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APKinspector / androguard / classification / libsimilarity / sources / xz-5.0.2 / src / liblzma / lzma / fastpos.h

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///////////////////////////////////////////////////////////////////////////////
//
/// \file       fastpos.h
/// \brief      Kind of two-bit version of bit scan reverse
///
//  Authors:    Igor Pavlov
//              Lasse Collin
//
//  This file has been put into the public domain.
//  You can do whatever you want with this file.
//
///////////////////////////////////////////////////////////////////////////////

#ifndef LZMA_FASTPOS_H
#define LZMA_FASTPOS_H

// LZMA encodes match distances (positions) by storing the highest two
// bits using a six-bit value [0, 63], and then the missing lower bits.
// Dictionary size is also stored using this encoding in the new .lzma
// file format header.
//
// fastpos.h provides a way to quickly find out the correct six-bit
// values. The following table gives some examples of this encoding:
//
//      pos   return
//       0       0
//       1       1
//       2       2
//       3       3
//       4       4
//       5       4
//       6       5
//       7       5
//       8       6
//      11       6
//      12       7
//     ...      ...
//      15       7
//      16       8
//      17       8
//     ...      ...
//      23       8
//      24       9
//      25       9
//     ...      ...
//
//
// Provided functions or macros
// ----------------------------
//
// get_pos_slot(pos) is the basic version. get_pos_slot_2(pos)
// assumes that pos >= FULL_DISTANCES, thus the result is at least
// FULL_DISTANCES_BITS * 2. Using get_pos_slot(pos) instead of
// get_pos_slot_2(pos) would give the same result, but get_pos_slot_2(pos)
// should be tiny bit faster due to the assumption being made.
//
//
// Size vs. speed
// --------------
//
// With some CPUs that have fast BSR (bit scan reverse) instruction, the
// size optimized version is slightly faster than the bigger table based
// approach. Such CPUs include Intel Pentium Pro, Pentium II, Pentium III
// and Core 2 (possibly others). AMD K7 seems to have slower BSR, but that
// would still have speed roughly comparable to the table version. Older
// x86 CPUs like the original Pentium have very slow BSR; on those systems
// the table version is a lot faster.
//
// On some CPUs, the table version is a lot faster when using position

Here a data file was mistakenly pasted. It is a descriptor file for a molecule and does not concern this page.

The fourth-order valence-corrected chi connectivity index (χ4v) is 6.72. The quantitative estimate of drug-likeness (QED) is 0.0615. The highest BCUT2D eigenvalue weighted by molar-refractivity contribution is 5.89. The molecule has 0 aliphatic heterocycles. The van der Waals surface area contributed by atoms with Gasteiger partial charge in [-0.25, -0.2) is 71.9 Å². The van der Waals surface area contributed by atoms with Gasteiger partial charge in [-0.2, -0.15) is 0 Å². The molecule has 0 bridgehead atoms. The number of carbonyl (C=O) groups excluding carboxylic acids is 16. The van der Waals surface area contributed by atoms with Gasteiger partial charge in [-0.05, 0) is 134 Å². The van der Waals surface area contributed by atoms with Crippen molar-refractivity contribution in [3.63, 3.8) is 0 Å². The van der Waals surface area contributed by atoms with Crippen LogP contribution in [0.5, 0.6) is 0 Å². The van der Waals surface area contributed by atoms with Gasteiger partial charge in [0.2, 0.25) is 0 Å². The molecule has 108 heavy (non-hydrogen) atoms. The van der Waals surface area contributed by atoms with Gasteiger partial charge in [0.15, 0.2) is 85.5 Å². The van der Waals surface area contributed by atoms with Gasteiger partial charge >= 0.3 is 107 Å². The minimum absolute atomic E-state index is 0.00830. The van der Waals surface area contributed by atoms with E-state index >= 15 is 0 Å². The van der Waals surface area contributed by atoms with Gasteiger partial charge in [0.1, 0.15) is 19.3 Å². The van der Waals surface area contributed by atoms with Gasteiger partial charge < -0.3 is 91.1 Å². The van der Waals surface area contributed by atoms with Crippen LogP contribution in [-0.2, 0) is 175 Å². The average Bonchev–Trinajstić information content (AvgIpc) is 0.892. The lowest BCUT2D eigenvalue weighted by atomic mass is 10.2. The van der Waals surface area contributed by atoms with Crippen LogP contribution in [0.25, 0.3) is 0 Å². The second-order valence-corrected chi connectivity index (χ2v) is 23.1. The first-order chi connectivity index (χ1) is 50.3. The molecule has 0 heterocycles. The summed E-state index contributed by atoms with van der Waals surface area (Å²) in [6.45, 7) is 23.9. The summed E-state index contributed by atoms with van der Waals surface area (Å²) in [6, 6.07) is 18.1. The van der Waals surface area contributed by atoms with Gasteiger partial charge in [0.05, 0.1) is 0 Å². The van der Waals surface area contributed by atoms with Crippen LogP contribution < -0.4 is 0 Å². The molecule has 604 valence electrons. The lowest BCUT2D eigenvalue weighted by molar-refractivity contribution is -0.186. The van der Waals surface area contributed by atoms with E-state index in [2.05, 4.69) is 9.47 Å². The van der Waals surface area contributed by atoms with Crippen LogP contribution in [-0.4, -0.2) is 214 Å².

// dependent code, but with position independent code the size optimized
// version is slightly faster. This occurs at least on 32-bit SPARC (no
// ASM optimizations).
//
// I'm making the table version the default, because that has good speed
// on all systems I have tried. The size optimized version is sometimes
// slightly faster, but sometimes it is a lot slower.

#ifdef HAVE_SMALL
#	define get_pos_slot(pos) ((pos) <= 4 ? (pos) : get_pos_slot_2(pos))

static inline uint32_t
get_pos_slot_2(uint32_t pos)
{
	const uint32_t i = bsr32(pos);
	return (i + i) + ((pos >> (i - 1)) & 1);
}


#else

#define FASTPOS_BITS 13

extern const uint8_t lzma_fastpos[1 << FASTPOS_BITS];


#define fastpos_shift(extra, n) \
	((extra) + (n) * (FASTPOS_BITS - 1))

#define fastpos_limit(extra, n) \
	(UINT32_C(1) << (FASTPOS_BITS + fastpos_shift(extra, n)))

#define fastpos_result(pos, extra, n) \
	lzma_fastpos[(pos) >> fastpos_shift(extra, n)] \
			+ 2 * fastpos_shift(extra, n)


static inline uint32_t
get_pos_slot(uint32_t pos)
{
	// If it is small enough, we can pick the result directly from
	// the precalculated table.
	if (pos < fastpos_limit(0, 0))
		return lzma_fastpos[pos];

	if (pos < fastpos_limit(0, 1))
		return fastpos_result(pos, 0, 1);

	return fastpos_result(pos, 0, 2);
}


#ifdef FULL_DISTANCES_BITS
static inline uint32_t
get_pos_slot_2(uint32_t pos)
{
	assert(pos >= FULL_DISTANCES);

	if (pos < fastpos_limit(FULL_DISTANCES_BITS - 1, 0))
		return fastpos_result(pos, FULL_DISTANCES_BITS - 1, 0);

	if (pos < fastpos_limit(FULL_DISTANCES_BITS - 1, 1))
		return fastpos_result(pos, FULL_DISTANCES_BITS - 1, 1);

	return fastpos_result(pos, FULL_DISTANCES_BITS - 1, 2);
}
#endif

#endif

#endif